The Wall Street Journal reports that Nokia has started a search for its next CEO, to replace Olli-Pekka Kallasvuo as Nokia’s No.1. A decision will apparently be made by the board members before the end of this month.
Whether or not this is warranted is not something that people outside of Nokia can possibly know. Are Nokia’s recent troubles at the high end of the phone market only Kallasvuo’s fault? I’d venture a guess and say probably not, but it doesn’t really matter.
Nokia are in desperate need of a shift of perception towards their company and their products. Because, after many months of the perception in the blogosphere and the media being that they just can’t compete at the high end (where most of the profits are), this has made its way into the thinking of stock market investors. Which led to very unsatisfying performance of Nokia’s shares.
And people need ‘heads to roll’ so they can assume that things have changed.
The latest re-org saw Anssi Vanjoki get the second-most important position in Nokia, and now it may be time for a new CEO to calm down and reassure investors that the future at the high end of the mobile market will be Nokia’s again some day.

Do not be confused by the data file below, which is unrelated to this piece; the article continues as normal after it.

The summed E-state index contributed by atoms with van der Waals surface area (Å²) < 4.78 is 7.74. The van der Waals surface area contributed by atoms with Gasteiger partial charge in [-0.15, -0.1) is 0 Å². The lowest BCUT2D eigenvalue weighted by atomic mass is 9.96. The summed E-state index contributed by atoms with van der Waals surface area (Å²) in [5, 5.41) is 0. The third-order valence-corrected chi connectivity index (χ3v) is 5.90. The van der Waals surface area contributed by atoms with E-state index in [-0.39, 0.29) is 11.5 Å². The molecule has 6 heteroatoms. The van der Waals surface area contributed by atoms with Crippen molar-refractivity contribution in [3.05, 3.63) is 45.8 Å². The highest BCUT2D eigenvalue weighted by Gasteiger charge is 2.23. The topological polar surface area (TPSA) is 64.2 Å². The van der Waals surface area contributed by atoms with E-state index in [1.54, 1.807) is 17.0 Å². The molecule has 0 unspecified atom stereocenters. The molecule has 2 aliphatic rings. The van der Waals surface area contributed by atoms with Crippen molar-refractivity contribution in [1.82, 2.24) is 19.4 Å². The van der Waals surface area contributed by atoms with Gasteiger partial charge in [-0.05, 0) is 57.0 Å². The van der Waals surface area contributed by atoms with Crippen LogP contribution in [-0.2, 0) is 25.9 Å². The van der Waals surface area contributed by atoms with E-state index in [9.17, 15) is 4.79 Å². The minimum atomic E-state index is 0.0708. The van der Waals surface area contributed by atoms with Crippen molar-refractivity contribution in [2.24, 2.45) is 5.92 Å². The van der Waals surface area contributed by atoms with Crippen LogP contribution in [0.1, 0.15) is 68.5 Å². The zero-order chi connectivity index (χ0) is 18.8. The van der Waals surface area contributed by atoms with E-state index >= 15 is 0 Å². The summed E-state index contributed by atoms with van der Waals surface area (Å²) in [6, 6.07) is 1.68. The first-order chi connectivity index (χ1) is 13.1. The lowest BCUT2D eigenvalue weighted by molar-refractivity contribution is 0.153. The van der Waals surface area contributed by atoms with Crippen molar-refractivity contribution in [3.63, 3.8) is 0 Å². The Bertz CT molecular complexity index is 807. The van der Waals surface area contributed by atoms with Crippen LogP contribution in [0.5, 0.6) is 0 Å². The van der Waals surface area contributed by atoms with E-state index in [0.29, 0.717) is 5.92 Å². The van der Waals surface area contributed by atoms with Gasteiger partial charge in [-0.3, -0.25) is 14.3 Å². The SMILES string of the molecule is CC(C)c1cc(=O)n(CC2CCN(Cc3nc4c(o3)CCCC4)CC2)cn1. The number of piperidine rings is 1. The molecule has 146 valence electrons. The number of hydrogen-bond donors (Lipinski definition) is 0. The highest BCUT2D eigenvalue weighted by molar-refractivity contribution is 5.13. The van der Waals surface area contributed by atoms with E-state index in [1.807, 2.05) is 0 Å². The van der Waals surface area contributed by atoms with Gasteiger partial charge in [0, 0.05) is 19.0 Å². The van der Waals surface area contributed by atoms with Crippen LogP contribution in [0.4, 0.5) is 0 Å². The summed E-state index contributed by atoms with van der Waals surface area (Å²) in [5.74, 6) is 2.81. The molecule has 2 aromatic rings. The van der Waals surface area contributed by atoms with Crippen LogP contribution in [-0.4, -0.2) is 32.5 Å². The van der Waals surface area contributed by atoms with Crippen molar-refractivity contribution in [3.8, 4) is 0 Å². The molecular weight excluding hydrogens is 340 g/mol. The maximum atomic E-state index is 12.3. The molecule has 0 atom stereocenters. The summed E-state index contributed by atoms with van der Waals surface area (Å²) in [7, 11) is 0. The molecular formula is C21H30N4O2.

In recent years, Nokia has successfully made great steps towards ‘democratizing’ the smartphone, getting smartphones to very low price levels that were previously the territory of featurephones. However, this trend seems to be slowing down. Also, competitors are starting to announce low-end and midrange Android-powered smartphones at similar price points with Nokia’s Symbian-based offerings.
These may start to eat in what is one of Nokia’s best selling price ranges. As a result, without dramatic changes, by this time next year Nokia’s lead in below-300 euro smartphones may have vanished or shrinked considerably.
Which is bad. Now, there’s no question that Nokia will remain the world’s biggest phone manufacturer for years to come. Whether or not it can keep the crown in smartphones as well is what’s at stake here.
Along with Nokia’s brand image. Most lower end phones are purchased under the influence of the same brand’s higher-end offerings, and if Nokia continues to struggle in bringing a drool-worthy smartphone to market, in a few years even its featurephone lead may be in jeopardy.
So however cosmetic and/or unwarranted, a CEO change may just give Nokia some breathing room for the next few months. Or who knows, even a decent strategy to regain the market losses at the very high end.
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